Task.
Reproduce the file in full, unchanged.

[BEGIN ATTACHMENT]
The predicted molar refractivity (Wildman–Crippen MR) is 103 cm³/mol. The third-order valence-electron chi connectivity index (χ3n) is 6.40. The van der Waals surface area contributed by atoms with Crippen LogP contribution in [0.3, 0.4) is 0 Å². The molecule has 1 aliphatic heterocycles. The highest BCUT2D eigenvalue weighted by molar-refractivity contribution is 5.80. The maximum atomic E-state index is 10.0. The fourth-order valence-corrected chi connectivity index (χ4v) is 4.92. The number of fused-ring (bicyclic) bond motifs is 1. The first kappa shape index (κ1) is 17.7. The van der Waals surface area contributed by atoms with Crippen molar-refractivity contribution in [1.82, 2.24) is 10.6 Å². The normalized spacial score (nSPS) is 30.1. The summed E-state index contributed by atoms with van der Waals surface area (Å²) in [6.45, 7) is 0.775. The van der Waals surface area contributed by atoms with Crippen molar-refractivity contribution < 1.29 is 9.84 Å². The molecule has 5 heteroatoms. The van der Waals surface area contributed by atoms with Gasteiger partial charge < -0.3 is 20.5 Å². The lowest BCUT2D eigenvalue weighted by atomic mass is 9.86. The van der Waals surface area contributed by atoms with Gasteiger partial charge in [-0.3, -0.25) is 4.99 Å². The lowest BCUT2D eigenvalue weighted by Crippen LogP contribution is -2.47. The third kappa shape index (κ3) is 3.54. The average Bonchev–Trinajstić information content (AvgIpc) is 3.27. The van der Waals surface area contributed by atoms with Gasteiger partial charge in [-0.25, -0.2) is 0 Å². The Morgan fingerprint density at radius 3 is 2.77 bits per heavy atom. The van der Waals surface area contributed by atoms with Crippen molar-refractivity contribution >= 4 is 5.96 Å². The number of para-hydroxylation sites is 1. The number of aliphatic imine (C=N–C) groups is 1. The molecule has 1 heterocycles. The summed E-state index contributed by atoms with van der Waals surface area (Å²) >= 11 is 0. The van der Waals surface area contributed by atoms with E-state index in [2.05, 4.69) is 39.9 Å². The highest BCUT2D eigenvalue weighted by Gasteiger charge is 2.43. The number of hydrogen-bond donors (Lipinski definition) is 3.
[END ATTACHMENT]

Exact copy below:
The predicted molar refractivity (Wildman–Crippen MR) is 103 cm³/mol. The third-order valence-electron chi connectivity index (χ3n) is 6.40. The van der Waals surface area contributed by atoms with Crippen LogP contribution in [0.3, 0.4) is 0 Å². The molecule has 1 aliphatic heterocycles. The highest BCUT2D eigenvalue weighted by molar-refractivity contribution is 5.80. The maximum atomic E-state index is 10.0. The fourth-order valence-corrected chi connectivity index (χ4v) is 4.92. The number of fused-ring (bicyclic) bond motifs is 1. The first kappa shape index (κ1) is 17.7. The van der Waals surface area contributed by atoms with Crippen molar-refractivity contribution in [1.82, 2.24) is 10.6 Å². The normalized spacial score (nSPS) is 30.1. The summed E-state index contributed by atoms with van der Waals surface area (Å²) in [6.45, 7) is 0.775. The van der Waals surface area contributed by atoms with Crippen molar-refractivity contribution < 1.29 is 9.84 Å². The molecule has 5 heteroatoms. The van der Waals surface area contributed by atoms with Gasteiger partial charge < -0.3 is 20.5 Å². The lowest BCUT2D eigenvalue weighted by atomic mass is 9.86. The van der Waals surface area contributed by atoms with Gasteiger partial charge in [-0.3, -0.25) is 4.99 Å². The lowest BCUT2D eigenvalue weighted by Crippen LogP contribution is -2.47. The third kappa shape index (κ3) is 3.54. The average Bonchev–Trinajstić information content (AvgIpc) is 3.27. The van der Waals surface area contributed by atoms with Gasteiger partial charge in [-0.25, -0.2) is 0 Å². The Morgan fingerprint density at radius 3 is 2.77 bits per heavy atom. The van der Waals surface area contributed by atoms with Crippen molar-refractivity contribution >= 4 is 5.96 Å². The number of para-hydroxylation sites is 1. The number of aliphatic imine (C=N–C) groups is 1. The molecule has 1 heterocycles. The summed E-state index contributed by atoms with van der Waals surface area (Å²) >= 11 is 0. The van der Waals surface area contributed by atoms with E-state index in [2.05, 4.69) is 39.9 Å². The highest BCUT2D eigenvalue weighted by Gasteiger charge is 2.43. The number of hydrogen-bond donors (Lipinski definition) is 3.